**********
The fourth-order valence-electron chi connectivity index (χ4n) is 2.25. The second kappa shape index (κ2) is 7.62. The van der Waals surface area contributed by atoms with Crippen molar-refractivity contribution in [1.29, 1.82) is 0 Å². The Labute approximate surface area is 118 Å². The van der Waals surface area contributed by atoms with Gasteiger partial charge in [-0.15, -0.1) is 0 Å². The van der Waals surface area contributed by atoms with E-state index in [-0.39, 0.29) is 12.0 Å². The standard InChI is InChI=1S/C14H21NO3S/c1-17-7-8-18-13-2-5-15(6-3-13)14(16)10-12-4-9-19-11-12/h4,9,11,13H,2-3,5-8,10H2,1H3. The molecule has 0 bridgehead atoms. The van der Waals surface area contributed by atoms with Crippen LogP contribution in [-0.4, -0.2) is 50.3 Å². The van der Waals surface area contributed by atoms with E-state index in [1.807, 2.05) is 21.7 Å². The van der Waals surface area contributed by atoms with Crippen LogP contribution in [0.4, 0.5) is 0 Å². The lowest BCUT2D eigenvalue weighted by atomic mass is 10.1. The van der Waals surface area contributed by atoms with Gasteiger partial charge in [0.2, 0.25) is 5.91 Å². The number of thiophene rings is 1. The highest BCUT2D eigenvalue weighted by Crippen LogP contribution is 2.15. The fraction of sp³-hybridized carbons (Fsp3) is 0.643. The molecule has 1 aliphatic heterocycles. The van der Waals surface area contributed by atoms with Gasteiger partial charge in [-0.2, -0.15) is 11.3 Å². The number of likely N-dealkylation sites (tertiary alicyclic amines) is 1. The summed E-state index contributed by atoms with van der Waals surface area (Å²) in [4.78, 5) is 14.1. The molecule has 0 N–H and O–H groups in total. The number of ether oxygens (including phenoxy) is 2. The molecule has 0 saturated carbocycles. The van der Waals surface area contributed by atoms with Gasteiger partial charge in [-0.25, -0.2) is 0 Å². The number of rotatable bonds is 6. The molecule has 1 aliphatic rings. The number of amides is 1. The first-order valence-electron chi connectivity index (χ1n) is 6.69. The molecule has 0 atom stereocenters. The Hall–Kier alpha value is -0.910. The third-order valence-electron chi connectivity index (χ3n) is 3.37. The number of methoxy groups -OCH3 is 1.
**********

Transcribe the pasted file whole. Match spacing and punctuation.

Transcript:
The fourth-order valence-electron chi connectivity index (χ4n) is 2.25. The second kappa shape index (κ2) is 7.62. The van der Waals surface area contributed by atoms with Crippen molar-refractivity contribution in [1.29, 1.82) is 0 Å². The Labute approximate surface area is 118 Å². The van der Waals surface area contributed by atoms with Gasteiger partial charge in [-0.15, -0.1) is 0 Å². The van der Waals surface area contributed by atoms with E-state index in [-0.39, 0.29) is 12.0 Å². The standard InChI is InChI=1S/C14H21NO3S/c1-17-7-8-18-13-2-5-15(6-3-13)14(16)10-12-4-9-19-11-12/h4,9,11,13H,2-3,5-8,10H2,1H3. The molecule has 0 bridgehead atoms. The van der Waals surface area contributed by atoms with Crippen LogP contribution in [-0.4, -0.2) is 50.3 Å². The van der Waals surface area contributed by atoms with E-state index in [1.807, 2.05) is 21.7 Å². The van der Waals surface area contributed by atoms with Crippen LogP contribution in [0.4, 0.5) is 0 Å². The lowest BCUT2D eigenvalue weighted by atomic mass is 10.1. The van der Waals surface area contributed by atoms with Gasteiger partial charge in [0.2, 0.25) is 5.91 Å². The number of thiophene rings is 1. The highest BCUT2D eigenvalue weighted by Crippen LogP contribution is 2.15. The fraction of sp³-hybridized carbons (Fsp3) is 0.643. The molecule has 1 aliphatic heterocycles. The van der Waals surface area contributed by atoms with Gasteiger partial charge in [-0.2, -0.15) is 11.3 Å². The number of likely N-dealkylation sites (tertiary alicyclic amines) is 1. The summed E-state index contributed by atoms with van der Waals surface area (Å²) in [4.78, 5) is 14.1. The molecule has 0 N–H and O–H groups in total. The number of ether oxygens (including phenoxy) is 2. The molecule has 0 saturated carbocycles. The van der Waals surface area contributed by atoms with Gasteiger partial charge in [-0.25, -0.2) is 0 Å². The number of rotatable bonds is 6. The molecule has 1 aliphatic rings. The number of amides is 1. The first-order valence-electron chi connectivity index (χ1n) is 6.69. The molecule has 0 atom stereocenters. The Hall–Kier alpha value is -0.910. The third-order valence-electron chi connectivity index (χ3n) is 3.37. The number of methoxy groups -OCH3 is 1.